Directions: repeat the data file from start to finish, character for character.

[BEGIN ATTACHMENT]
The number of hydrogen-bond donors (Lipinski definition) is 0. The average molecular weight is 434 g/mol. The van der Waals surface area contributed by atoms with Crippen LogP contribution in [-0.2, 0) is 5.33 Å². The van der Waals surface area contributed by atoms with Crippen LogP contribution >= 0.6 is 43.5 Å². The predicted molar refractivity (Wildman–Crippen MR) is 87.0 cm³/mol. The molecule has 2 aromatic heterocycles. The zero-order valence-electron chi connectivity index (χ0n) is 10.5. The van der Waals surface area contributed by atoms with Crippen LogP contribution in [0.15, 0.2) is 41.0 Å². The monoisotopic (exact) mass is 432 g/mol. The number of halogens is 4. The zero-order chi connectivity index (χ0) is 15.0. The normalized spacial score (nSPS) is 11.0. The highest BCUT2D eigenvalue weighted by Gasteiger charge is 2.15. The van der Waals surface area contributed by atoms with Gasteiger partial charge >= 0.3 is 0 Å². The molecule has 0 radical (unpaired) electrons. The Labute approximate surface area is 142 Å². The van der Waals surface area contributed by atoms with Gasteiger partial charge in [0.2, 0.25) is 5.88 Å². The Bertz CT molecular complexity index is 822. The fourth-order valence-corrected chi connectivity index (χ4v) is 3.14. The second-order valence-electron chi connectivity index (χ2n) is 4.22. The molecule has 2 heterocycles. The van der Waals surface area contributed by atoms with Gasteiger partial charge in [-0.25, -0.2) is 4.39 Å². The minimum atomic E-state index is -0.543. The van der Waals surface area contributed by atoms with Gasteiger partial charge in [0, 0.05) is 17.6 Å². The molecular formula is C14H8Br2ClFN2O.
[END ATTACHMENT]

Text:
The number of hydrogen-bond donors (Lipinski definition) is 0. The average molecular weight is 434 g/mol. The van der Waals surface area contributed by atoms with Crippen LogP contribution in [-0.2, 0) is 5.33 Å². The van der Waals surface area contributed by atoms with Crippen LogP contribution >= 0.6 is 43.5 Å². The predicted molar refractivity (Wildman–Crippen MR) is 87.0 cm³/mol. The molecule has 2 aromatic heterocycles. The zero-order valence-electron chi connectivity index (χ0n) is 10.5. The van der Waals surface area contributed by atoms with Crippen LogP contribution in [0.15, 0.2) is 41.0 Å². The monoisotopic (exact) mass is 432 g/mol. The number of halogens is 4. The zero-order chi connectivity index (χ0) is 15.0. The normalized spacial score (nSPS) is 11.0. The highest BCUT2D eigenvalue weighted by Gasteiger charge is 2.15. The van der Waals surface area contributed by atoms with Gasteiger partial charge >= 0.3 is 0 Å². The molecule has 0 radical (unpaired) electrons. The Labute approximate surface area is 142 Å². The van der Waals surface area contributed by atoms with Gasteiger partial charge in [0.2, 0.25) is 5.88 Å². The Bertz CT molecular complexity index is 822. The fourth-order valence-corrected chi connectivity index (χ4v) is 3.14. The second-order valence-electron chi connectivity index (χ2n) is 4.22. The molecule has 2 heterocycles. The van der Waals surface area contributed by atoms with Gasteiger partial charge in [-0.25, -0.2) is 4.39 Å². The minimum atomic E-state index is -0.543. The van der Waals surface area contributed by atoms with Gasteiger partial charge in [0, 0.05) is 17.6 Å². The molecular formula is C14H8Br2ClFN2O.